There are many things some people are willing to do to finance the beginnings of their startup. There are also many things, when it comes down to sheer hard facts, that people are not willing to do.
One entrepreneur at a recent event was talking to another. I was listening in. The advice from the funded entrepreneur was that the guy trying to make it had to quit his job. The deal is that no VC was going to take his business seriously if he wasn’t prepared to stand behind it himself and quit his job.
The second (day job employed) entrepreneur’s response was, “I just couldn’t put my wife through that.”
On the one hand, I loved him for thinking of her first. On the other, I was shocked – why not ask her? Why not pitch your idea to her as if she were an investor? Why not give her the chance to say no? And if you think she’s definitely going to say no, then why are you ‘playing around’ anyway? You’re never going to fully commit to your startup if you’re not willing to do all it takes.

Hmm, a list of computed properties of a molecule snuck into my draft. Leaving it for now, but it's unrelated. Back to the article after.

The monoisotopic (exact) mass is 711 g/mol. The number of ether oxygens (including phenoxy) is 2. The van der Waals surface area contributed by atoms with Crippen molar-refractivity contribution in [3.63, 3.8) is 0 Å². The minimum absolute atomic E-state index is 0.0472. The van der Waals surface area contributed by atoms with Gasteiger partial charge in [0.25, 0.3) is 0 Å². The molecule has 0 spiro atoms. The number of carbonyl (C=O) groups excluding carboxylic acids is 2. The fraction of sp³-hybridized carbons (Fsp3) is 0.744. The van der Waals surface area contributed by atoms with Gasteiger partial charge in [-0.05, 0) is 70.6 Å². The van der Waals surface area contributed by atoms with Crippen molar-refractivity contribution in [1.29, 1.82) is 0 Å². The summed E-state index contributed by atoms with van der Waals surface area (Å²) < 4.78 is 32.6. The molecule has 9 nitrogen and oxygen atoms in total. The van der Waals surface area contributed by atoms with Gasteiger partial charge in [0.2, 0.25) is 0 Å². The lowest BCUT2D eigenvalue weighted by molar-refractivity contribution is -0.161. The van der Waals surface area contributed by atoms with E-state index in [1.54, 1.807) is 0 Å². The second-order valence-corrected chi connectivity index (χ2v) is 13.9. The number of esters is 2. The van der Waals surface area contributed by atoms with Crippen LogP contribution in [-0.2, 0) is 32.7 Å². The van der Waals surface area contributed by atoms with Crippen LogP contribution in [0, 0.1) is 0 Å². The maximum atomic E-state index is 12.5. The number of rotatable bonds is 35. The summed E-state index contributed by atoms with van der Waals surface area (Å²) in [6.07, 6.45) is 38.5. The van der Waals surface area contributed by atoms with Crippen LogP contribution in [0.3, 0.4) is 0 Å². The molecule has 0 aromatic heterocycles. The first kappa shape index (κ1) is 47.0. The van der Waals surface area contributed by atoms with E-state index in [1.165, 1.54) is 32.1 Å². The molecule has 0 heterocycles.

And sometimes all it takes involves stuff you never thought you’d have to do.
We’re selling our house
When we moved to the US, I was prepared to sell my house now and be the startup widow. The golf widow, but the startup version. I knew it would be tough. I jumped with my eyes open.
But I didn’t know that the bug was so catching. That I was not made to be the startup widow – I was made to also be an entrepreneur. I’m a co-founder. I’m a graduate of a fantastic incubator. And I’m standing behind the vision of our startup, and that house in Sydney – the one I spent so much time, money, heart, sweat and tears renovating and designing – is up for auction. Because we’re throwing all the money into our bootstrapping efforts.
It used to be my dream home. It’s still an awesome home. But it’s no longer the home for the woman I am. It’s the dream home of the woman I was five years ago.